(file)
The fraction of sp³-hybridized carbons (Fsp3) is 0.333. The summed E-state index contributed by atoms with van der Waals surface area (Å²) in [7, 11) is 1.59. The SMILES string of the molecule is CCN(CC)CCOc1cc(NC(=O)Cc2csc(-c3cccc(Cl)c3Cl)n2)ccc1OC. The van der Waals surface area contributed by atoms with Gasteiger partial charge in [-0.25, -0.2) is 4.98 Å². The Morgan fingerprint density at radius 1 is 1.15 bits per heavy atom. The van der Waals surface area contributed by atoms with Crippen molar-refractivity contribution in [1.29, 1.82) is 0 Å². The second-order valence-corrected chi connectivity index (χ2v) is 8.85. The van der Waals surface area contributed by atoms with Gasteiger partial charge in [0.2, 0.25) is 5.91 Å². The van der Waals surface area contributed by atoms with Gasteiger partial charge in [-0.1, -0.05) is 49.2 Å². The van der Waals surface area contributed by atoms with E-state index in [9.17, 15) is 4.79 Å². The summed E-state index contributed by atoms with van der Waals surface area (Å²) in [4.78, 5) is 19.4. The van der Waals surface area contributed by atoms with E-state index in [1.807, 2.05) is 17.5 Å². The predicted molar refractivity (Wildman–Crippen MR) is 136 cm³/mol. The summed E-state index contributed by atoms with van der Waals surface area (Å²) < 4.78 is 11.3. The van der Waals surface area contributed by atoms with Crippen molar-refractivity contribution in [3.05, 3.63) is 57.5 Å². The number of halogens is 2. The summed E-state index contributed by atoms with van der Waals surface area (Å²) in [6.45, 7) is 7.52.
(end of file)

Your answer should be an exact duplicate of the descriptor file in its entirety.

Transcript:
The fraction of sp³-hybridized carbons (Fsp3) is 0.333. The summed E-state index contributed by atoms with van der Waals surface area (Å²) in [7, 11) is 1.59. The SMILES string of the molecule is CCN(CC)CCOc1cc(NC(=O)Cc2csc(-c3cccc(Cl)c3Cl)n2)ccc1OC. The van der Waals surface area contributed by atoms with Gasteiger partial charge in [-0.25, -0.2) is 4.98 Å². The Morgan fingerprint density at radius 1 is 1.15 bits per heavy atom. The van der Waals surface area contributed by atoms with Crippen molar-refractivity contribution in [1.29, 1.82) is 0 Å². The second-order valence-corrected chi connectivity index (χ2v) is 8.85. The van der Waals surface area contributed by atoms with Gasteiger partial charge in [0.2, 0.25) is 5.91 Å². The van der Waals surface area contributed by atoms with Gasteiger partial charge in [-0.1, -0.05) is 49.2 Å². The van der Waals surface area contributed by atoms with E-state index in [9.17, 15) is 4.79 Å². The summed E-state index contributed by atoms with van der Waals surface area (Å²) in [4.78, 5) is 19.4. The van der Waals surface area contributed by atoms with E-state index in [1.807, 2.05) is 17.5 Å². The predicted molar refractivity (Wildman–Crippen MR) is 136 cm³/mol. The summed E-state index contributed by atoms with van der Waals surface area (Å²) < 4.78 is 11.3. The van der Waals surface area contributed by atoms with Crippen molar-refractivity contribution in [3.05, 3.63) is 57.5 Å². The number of halogens is 2. The summed E-state index contributed by atoms with van der Waals surface area (Å²) in [6.45, 7) is 7.52.